Cornish: We’re playing these characters, yet you’re seeing these characters through all different dimensions. Trying to come to some sort of understanding of how you create the one character regardless of the world, or creating the through-line of one journey. But it’s also a question of what do you show. I was struggling with that, but then I felt a great sense of freedom. When I was in the psych ward, I could simply be Sweet Pea in the psych ward; when I was in the action-world, I could be Sweet Pea in the action world. I could let myself go in those worlds and trust in the character, and trust in the story. I feel like my character is a cube and each day, I’m turning the cube and looking at a different side.
What is the balance like between the characters and the action?
Malone: I think that’s a tribute to Zack and the script. He was really adamant about finding these characters amongst absolutely crazy feats of strength and confidence and out of this world action. But in the midst of it being, like, “Okay, yeah, I messed up. I’m sorry!” There’s still the women that we know in the other worlds. It’s not all just action. It’s humanistic, realistic. Also, he allows us to develop things on our feet. If there’s a little look that we can give, he allows those moments to happen. It’s about adding the characters to the fantasy.
Cornish: Just story-wise, for me in WWI, it was very much about Sweet Pea worrying about Rocket. She’s only here for her. Throughout that whole WWI sequence, everything they did, that was my intention. Where’s my sister? What’s she doing? It’s kind of fun, too, because even though you’re in this kill-crazy martial arts world, the story still exists.
Did the time periods in the film influence your performance?
Malone: It’s really pigeon-holing when you think, “What would a girl in 1967 talk like?” Well, they talk the same. They might not use modern vernacular, or our ghetto slang, but we haven’t’ really changed that much. I always feel that it’s really dangerous when you’re doing a period piece, trying to act the period. It’s not tangible; it’s not human, and you just want to see humans up there regardless of the era. The period will speak for itself because that’s the confinement – the corsets or the asylum or the hair-do’s or the make-up. It’s all part of the elements that bring out something new in you.
Cornish: The 60’s weren’t that long ago, but even if you go back to the 1600’s, you just deal with the characters from a very human level.
Malone: It’s hinted at in the script, but it’s more vague to allow people to fill in what they want. We got ultimate freedom, but Zack does have the final say. He’s a collaborator at heart. That’s what so exciting. Whatever Abbey brings, or I bring, or the moment brings. Just being in it and finding things from all the trust that the girls have. Being together really brings out a whole different level of intimacy instead of just talking about the theory. It becomes way more human and animalistic, the approach of how to find the connection between the girls.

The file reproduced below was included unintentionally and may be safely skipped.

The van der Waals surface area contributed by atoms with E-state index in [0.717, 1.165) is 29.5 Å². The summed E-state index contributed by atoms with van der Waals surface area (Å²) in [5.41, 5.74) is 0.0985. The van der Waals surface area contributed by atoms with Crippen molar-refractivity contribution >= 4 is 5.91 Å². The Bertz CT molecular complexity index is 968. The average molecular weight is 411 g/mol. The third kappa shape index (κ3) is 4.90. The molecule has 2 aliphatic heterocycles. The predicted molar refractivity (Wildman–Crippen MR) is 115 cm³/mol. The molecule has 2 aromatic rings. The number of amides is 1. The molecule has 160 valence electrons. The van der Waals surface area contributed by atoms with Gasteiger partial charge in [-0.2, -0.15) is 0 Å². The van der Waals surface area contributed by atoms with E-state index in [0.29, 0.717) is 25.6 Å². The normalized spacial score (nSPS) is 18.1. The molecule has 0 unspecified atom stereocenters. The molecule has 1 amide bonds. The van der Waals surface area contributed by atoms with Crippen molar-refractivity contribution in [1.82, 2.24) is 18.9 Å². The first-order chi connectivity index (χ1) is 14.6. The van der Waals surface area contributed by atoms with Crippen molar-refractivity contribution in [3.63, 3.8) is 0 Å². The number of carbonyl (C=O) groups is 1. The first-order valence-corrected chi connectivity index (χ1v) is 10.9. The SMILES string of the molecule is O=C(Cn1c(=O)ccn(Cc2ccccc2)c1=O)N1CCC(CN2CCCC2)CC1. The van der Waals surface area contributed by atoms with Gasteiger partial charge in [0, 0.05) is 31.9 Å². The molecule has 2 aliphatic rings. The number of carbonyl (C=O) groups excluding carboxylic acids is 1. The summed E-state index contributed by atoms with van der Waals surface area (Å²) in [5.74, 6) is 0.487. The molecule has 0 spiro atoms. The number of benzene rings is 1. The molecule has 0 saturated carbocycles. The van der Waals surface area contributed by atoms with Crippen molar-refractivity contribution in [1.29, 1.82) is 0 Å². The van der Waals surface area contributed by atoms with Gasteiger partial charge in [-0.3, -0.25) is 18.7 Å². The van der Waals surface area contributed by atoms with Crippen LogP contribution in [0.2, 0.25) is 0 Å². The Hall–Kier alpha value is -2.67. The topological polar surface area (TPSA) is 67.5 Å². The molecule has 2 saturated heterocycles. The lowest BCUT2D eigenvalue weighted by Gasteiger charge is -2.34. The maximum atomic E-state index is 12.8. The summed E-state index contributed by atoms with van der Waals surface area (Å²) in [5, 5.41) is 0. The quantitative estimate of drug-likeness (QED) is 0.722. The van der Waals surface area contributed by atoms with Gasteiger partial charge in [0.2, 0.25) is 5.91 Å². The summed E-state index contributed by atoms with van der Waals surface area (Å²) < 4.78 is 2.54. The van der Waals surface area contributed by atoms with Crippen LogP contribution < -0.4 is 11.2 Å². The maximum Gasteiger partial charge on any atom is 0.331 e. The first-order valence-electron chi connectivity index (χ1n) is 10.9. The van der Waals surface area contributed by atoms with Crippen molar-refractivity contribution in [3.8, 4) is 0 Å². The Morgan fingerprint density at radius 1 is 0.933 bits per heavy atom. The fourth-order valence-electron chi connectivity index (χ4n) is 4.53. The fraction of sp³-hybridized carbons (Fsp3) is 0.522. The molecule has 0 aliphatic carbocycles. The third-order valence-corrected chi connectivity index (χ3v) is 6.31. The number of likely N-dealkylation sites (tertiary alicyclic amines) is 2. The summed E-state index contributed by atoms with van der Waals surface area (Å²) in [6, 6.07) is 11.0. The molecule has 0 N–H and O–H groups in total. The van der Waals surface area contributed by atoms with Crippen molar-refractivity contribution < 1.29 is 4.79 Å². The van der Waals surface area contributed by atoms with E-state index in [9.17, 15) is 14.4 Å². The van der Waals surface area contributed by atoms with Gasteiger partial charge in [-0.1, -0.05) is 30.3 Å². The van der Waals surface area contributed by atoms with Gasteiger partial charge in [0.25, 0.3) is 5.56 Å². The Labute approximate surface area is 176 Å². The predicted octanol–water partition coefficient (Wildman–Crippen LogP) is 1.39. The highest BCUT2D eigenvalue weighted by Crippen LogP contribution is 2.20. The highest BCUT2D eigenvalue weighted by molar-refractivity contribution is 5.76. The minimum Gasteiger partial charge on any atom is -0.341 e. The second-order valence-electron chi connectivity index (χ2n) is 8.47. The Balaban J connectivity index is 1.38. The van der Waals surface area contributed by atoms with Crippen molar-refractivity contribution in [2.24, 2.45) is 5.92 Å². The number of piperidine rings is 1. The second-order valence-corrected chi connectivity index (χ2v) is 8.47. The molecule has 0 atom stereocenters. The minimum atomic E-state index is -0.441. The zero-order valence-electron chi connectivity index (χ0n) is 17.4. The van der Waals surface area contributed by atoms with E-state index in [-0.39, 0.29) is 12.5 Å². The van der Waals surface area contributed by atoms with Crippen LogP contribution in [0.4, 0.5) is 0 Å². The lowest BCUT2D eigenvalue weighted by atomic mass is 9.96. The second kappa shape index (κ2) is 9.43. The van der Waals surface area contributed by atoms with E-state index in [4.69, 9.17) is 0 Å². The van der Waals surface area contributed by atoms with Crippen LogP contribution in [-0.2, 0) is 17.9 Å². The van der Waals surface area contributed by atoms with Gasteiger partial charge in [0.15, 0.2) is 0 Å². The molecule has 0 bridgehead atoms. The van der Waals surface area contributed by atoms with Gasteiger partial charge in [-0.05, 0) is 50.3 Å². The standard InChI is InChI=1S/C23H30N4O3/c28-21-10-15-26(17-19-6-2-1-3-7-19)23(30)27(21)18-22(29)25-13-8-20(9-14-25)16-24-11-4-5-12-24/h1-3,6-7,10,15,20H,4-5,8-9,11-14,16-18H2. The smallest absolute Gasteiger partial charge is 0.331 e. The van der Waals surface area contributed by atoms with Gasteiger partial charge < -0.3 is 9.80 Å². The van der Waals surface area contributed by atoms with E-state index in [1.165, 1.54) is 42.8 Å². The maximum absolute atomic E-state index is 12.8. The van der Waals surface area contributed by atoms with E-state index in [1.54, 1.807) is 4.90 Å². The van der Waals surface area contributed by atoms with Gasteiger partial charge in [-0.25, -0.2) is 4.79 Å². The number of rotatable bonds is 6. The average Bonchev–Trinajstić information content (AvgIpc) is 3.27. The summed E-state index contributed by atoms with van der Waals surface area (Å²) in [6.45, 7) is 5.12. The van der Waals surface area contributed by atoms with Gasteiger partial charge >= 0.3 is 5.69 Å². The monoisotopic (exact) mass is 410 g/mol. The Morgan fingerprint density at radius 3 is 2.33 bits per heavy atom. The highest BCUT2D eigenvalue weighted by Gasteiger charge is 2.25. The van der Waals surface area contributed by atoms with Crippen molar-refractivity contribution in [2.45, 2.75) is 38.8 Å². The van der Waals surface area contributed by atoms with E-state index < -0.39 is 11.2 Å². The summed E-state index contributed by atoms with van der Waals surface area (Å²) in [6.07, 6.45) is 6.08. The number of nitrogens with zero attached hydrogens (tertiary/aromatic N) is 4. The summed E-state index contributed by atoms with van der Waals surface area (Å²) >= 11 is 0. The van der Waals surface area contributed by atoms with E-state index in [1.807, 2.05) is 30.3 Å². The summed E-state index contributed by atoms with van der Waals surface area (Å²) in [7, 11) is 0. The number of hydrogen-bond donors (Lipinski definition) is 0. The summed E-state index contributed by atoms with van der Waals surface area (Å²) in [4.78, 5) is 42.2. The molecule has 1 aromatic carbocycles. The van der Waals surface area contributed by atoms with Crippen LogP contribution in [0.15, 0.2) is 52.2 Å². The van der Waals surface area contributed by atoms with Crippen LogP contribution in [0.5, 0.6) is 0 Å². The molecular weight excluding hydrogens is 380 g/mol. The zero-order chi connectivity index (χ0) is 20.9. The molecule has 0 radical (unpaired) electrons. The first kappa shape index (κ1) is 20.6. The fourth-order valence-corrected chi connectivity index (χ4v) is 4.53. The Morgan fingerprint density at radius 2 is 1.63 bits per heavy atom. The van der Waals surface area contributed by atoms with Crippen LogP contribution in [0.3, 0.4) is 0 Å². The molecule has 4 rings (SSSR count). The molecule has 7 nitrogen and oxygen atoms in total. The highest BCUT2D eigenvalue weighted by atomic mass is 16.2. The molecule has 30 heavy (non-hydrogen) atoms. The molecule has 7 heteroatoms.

Could you talk about the costumes that you wear in the film?
Malone: I thought mine wasn’t revealing enough. All the other girls had their thighs out, their legs out, and I’m covered in fish-nets! Give me more skin! It’s the first time in my whole life that I felt covered up in my underwear. We’re in nothing but various forms of underwear, but it all goes back to trust. Obviously, the early fittings were intimidating. And that was before we started training. So let’s just see what my thighs look like in seven months and hope for the best.
Cornish: You get kind of used to it. This outfit for me is now like a second skin. We’ve been wearing that stuff for so long.
Malone: And everybody is so respectful, which is important. All the guys are so considerate and gentlemanlike.
What was your reaction like when you realized how much action you would be shooting?
Malone: We were frothing at the mouth with excitement. Fear is right there with excitement. If you don’t have both inside your body, what are you doing? If you don’t feel like, “Oh, my god, I’m going to die!” but yet also can’t wait to be a part of it…
Cornish: We were all so keen and eager and excited to embark on this film and it’s kinda fulfilled everything for all of us. It’s really weird to be sitting here in the final leg of it.
Cornish: I think Zack himself is very much in touch with his femininity as much as he is his masculinity. He’s very sensitive and caring.
Malone: Also, the script speaks for itself. If I’d read the script and felt that he didn’t know what he was talking about, I don’t think any of us would be here. He’s exploring so many different levels of female archetypes and allowing them to break and bend and expose themselves with amazing different forms of strength and insecurity, and allowing these women to really be fully-fleshed characters. I was thinking that they could really be men or women. IN an action movie, we’re so used to seeing these men, but literally we could almost be sexless were it not for the specificity of the world that we’re in.
Cornish: The thing about Zack that I’ve found really fun is that he knows what he’s doing. He’s a great filmmaker; he’s super technical. He’s had this film in his head from start to finish. It’s all there, all storyboarded. But at the same time, he’s constantly exploring it. He’s very instinctual. You don’t feel confined or restricted. Every day is that day. He’s so in the moment. He’s a lot of fun to work with. I’ve had the most fun on this film than I have on any film.
For more coverage from our Sucker Punch set visit: